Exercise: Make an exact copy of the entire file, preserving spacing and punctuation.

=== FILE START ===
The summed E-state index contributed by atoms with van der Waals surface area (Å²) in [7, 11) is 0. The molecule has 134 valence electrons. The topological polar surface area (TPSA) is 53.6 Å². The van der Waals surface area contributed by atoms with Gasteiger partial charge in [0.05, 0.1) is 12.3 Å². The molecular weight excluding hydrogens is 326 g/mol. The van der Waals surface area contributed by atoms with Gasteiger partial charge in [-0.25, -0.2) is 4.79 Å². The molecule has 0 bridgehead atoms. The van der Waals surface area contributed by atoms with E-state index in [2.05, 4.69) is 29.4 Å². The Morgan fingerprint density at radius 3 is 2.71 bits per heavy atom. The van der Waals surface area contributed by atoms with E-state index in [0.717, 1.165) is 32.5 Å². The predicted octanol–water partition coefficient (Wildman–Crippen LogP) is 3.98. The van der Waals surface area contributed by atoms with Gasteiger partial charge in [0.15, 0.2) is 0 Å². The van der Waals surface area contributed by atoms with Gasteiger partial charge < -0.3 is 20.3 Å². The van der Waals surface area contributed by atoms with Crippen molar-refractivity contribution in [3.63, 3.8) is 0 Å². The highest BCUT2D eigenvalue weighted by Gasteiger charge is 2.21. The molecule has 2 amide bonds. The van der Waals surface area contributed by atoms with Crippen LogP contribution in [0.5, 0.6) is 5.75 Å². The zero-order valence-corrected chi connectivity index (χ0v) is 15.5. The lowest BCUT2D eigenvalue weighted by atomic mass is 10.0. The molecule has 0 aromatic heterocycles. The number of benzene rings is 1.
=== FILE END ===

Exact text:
The summed E-state index contributed by atoms with van der Waals surface area (Å²) in [7, 11) is 0. The molecule has 134 valence electrons. The topological polar surface area (TPSA) is 53.6 Å². The van der Waals surface area contributed by atoms with Gasteiger partial charge in [0.05, 0.1) is 12.3 Å². The molecular weight excluding hydrogens is 326 g/mol. The van der Waals surface area contributed by atoms with Gasteiger partial charge in [-0.25, -0.2) is 4.79 Å². The molecule has 0 bridgehead atoms. The van der Waals surface area contributed by atoms with E-state index in [2.05, 4.69) is 29.4 Å². The Morgan fingerprint density at radius 3 is 2.71 bits per heavy atom. The van der Waals surface area contributed by atoms with E-state index in [0.717, 1.165) is 32.5 Å². The predicted octanol–water partition coefficient (Wildman–Crippen LogP) is 3.98. The van der Waals surface area contributed by atoms with Gasteiger partial charge in [0.15, 0.2) is 0 Å². The van der Waals surface area contributed by atoms with Gasteiger partial charge < -0.3 is 20.3 Å². The van der Waals surface area contributed by atoms with Crippen molar-refractivity contribution in [3.63, 3.8) is 0 Å². The highest BCUT2D eigenvalue weighted by Gasteiger charge is 2.21. The molecule has 2 amide bonds. The van der Waals surface area contributed by atoms with Crippen LogP contribution in [0.5, 0.6) is 5.75 Å². The zero-order valence-corrected chi connectivity index (χ0v) is 15.5. The lowest BCUT2D eigenvalue weighted by atomic mass is 10.0. The molecule has 0 aromatic heterocycles. The number of benzene rings is 1.